- Thoughts for inspired living

July 23, 2018

Go Get Em’

Filed under: Uncategorized — John Morgan @ 5:03 am

Job FairHere’s a question the Grasshopper asked over the weekend: “Are you a go-getter or a come-find-me?”

I’ve been both. One’s harder than the other and one is more comfortable than the other.

I’m sure you know which is which.

People are paying a premium for higher education these days. The mindset of many graduates goes along these lines: I’ve studied hard for 4 years and have a higher than average GPA. I should be in high demand.” The raw reality is, at that point, no matter what your degree is in, you are a salesman. You have to sell someone on you.

That’s true in job prospecting, dating, politics and too many other things to mention. Reminds me of a story . . .

I was pitching a communication program to a law firm back in the 80s. The owner of the firm had 26 attorneys working for him. Before I laid out a program for him I asked, “What would you like your people to learn?”

His answer was immediate and LOUD. “I want them to know they’re salesmen. All of them think they’re Perry Mason and that business is going to come walking through the door.” I then switched gears and sold him a sales seminar.

We are all salesmen. We are always pitching something to someone. It can be as simple as persuading someone to go to the restaurant you want to go to.

If you play the come-find-me game, you’ll find that you’re actually playing hide-and-go-seek with a really good hiding spot.

The odds of someone finding you are south of slim.

This is more than a pep talk; it’s a reminder of reality. You may have the best mouse trap ever built but if you don’t put some cheese out there, the only thing you’ll snare is more people telling you to go to the job fair.

I wish it was the way it isn’t, but that hope just keeps us on the couch and our pocketbook saying, “ouch!”

All the best,


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July 22, 2018

Relationship Math

Filed under: Uncategorized — John Morgan @ 5:44 am

Scales of JusticeI was never a whiz at math but this Grasshopper thought recently came out of the blue: “Relationships are either a 1 or a 2, meaning either you do more for me or I do more for you.”

There are no zeros in relationships. Relationships are like see-saws. If there ever is balance (Zero), it doesn’t last very long. Zero is a territory we pass through on the way to me or you.

There is no 50-50 in relationships.

I find this not to be a judgement, only a verifiable fact. Just look at any relationship you’re in. Either you’re doing more or less than the other person at any one moment in time.

“Balanced” relationships are like the scales of justice: they tip one way or the other depending on the circumstances. Then they reset to zero until they tip in the other direction. This, to my mind, is the most productive type of relationship to be in.

Sticking with the see-saw metaphor, an “unbalanced” relationship has one of you expending more energy to stay on the ground so the other can stay “up there where the air is rare.” That means you continue to do more than your share and it doesn’t seem “fair.”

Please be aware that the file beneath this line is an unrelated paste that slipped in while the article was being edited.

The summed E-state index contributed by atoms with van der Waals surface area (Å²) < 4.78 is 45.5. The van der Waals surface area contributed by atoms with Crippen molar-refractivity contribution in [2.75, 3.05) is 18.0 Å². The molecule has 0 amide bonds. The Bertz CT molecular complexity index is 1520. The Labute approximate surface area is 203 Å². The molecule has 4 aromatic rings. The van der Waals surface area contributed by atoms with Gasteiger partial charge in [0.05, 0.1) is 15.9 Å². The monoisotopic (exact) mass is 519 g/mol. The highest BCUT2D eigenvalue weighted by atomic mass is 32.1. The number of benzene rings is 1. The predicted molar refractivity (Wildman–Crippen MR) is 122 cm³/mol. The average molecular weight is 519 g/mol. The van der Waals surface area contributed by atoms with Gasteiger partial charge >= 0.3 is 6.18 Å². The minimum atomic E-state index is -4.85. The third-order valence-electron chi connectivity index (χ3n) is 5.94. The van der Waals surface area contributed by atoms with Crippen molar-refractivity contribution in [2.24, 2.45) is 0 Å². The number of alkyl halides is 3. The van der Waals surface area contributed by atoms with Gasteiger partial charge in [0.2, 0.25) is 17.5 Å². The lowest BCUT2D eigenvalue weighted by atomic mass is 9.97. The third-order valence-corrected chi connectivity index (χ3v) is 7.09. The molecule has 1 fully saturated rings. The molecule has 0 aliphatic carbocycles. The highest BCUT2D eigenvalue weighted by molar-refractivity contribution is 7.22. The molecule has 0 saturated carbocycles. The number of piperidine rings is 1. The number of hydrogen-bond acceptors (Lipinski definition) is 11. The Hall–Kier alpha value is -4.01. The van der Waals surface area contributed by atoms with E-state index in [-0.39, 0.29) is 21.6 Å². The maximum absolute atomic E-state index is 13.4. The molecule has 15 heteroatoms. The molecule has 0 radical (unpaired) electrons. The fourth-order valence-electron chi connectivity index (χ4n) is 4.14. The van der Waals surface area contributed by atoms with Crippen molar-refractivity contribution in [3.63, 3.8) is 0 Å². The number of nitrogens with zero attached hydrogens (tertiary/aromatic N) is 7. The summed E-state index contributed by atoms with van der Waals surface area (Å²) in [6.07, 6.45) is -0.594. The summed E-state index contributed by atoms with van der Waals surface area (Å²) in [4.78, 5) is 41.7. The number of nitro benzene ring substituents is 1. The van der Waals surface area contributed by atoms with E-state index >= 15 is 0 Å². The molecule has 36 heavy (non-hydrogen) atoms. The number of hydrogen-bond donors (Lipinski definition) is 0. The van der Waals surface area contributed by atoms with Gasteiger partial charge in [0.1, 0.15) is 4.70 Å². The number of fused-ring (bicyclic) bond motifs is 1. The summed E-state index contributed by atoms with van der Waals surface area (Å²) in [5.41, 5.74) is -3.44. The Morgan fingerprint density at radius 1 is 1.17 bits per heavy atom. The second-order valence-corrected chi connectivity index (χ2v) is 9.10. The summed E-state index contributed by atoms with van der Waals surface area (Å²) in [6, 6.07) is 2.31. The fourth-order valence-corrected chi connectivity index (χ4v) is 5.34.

I’m reminded of a Grasshopper musing from a decade ago: “Fair is a fairy tale.”

“Fair and balanced” may make a great slug line for a news network, but it doesn’t exist in a relationship.

My friend Doug O’Brien reminds us that rocket ships on their way to the moon are off course 90% of the time. The good news is they auto correct when they go too far in one direction, so they can successfully reach their destination.

Working relationships are a dynamic process. They’re not static; they just shift back an forth from one direction to the other.

You already know if you’re in an unbalanced relationship, no one has to do the math for you. The only question left is, “what to do?”

I don’t pretend to have the answer, only the question: Are you a 1 or a 2?

All the best,


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July 20, 2018

The Good Fight

Filed under: Uncategorized — John Morgan @ 5:20 am

Yada yada 1430679 1920The Grasshopper woke me up with this overnight: “Don’t fight to be right; fight for what you want.”

Only one way rewards you.

Fighting to be right is like an ongoing debate. Fighting for what you want has an outcome either way – yes or no.

The real question is: Is the “right” way working?

You may eventually win the debate but there will be no reward other than bragging rights.

I guess the message here is: Ask for what you want.

The long preamble of being right before asking for what you want, almost always, dilutes what you will get.

Skip the argument about being right and you’ll less often be wronged.

All the best,


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July 17, 2018

Soon Revisited

Filed under: Uncategorized — John Morgan @ 6:26 pm

NewImageThis is one of my favorite blog posts from 6 years ago. I ran across it today and wanted to give it another play.